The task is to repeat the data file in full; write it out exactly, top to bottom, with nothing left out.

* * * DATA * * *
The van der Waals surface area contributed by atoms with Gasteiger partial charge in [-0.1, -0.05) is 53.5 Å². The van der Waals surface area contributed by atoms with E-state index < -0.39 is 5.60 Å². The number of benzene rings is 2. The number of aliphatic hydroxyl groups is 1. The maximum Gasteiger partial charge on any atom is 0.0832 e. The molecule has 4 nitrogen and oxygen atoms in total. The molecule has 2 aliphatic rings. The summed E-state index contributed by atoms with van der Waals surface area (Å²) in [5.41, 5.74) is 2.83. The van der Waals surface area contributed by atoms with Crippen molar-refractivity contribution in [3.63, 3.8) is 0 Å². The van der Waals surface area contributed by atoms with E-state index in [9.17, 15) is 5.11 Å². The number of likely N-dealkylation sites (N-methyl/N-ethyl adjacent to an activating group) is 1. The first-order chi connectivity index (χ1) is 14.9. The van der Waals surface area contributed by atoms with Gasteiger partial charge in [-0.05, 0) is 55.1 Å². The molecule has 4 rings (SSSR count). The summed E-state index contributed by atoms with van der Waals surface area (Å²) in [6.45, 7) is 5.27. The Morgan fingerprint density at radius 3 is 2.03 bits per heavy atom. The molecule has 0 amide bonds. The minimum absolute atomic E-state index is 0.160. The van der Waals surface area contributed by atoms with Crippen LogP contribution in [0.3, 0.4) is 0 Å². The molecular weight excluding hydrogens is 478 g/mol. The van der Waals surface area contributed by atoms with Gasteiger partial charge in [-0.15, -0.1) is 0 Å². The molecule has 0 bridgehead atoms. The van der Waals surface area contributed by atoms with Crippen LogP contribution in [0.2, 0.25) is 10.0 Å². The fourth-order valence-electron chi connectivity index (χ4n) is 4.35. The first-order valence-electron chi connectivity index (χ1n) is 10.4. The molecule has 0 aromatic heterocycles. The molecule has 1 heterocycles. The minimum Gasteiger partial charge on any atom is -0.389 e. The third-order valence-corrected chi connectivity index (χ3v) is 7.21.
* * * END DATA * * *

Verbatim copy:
The van der Waals surface area contributed by atoms with Gasteiger partial charge in [-0.1, -0.05) is 53.5 Å². The van der Waals surface area contributed by atoms with E-state index < -0.39 is 5.60 Å². The number of benzene rings is 2. The number of aliphatic hydroxyl groups is 1. The maximum Gasteiger partial charge on any atom is 0.0832 e. The molecule has 4 nitrogen and oxygen atoms in total. The molecule has 2 aliphatic rings. The summed E-state index contributed by atoms with van der Waals surface area (Å²) in [5.41, 5.74) is 2.83. The van der Waals surface area contributed by atoms with Crippen molar-refractivity contribution in [3.63, 3.8) is 0 Å². The van der Waals surface area contributed by atoms with E-state index in [9.17, 15) is 5.11 Å². The number of likely N-dealkylation sites (N-methyl/N-ethyl adjacent to an activating group) is 1. The first-order chi connectivity index (χ1) is 14.9. The van der Waals surface area contributed by atoms with Gasteiger partial charge in [-0.05, 0) is 55.1 Å². The molecule has 4 rings (SSSR count). The summed E-state index contributed by atoms with van der Waals surface area (Å²) in [6.45, 7) is 5.27. The Morgan fingerprint density at radius 3 is 2.03 bits per heavy atom. The molecule has 0 amide bonds. The minimum absolute atomic E-state index is 0.160. The van der Waals surface area contributed by atoms with Crippen LogP contribution in [0.3, 0.4) is 0 Å². The molecular weight excluding hydrogens is 478 g/mol. The van der Waals surface area contributed by atoms with Gasteiger partial charge in [-0.15, -0.1) is 0 Å². The molecule has 0 bridgehead atoms. The van der Waals surface area contributed by atoms with Crippen LogP contribution in [0.2, 0.25) is 10.0 Å². The fourth-order valence-electron chi connectivity index (χ4n) is 4.35. The first-order valence-electron chi connectivity index (χ1n) is 10.4. The molecule has 0 aromatic heterocycles. The molecule has 1 heterocycles. The minimum Gasteiger partial charge on any atom is -0.389 e. The third-order valence-corrected chi connectivity index (χ3v) is 7.21.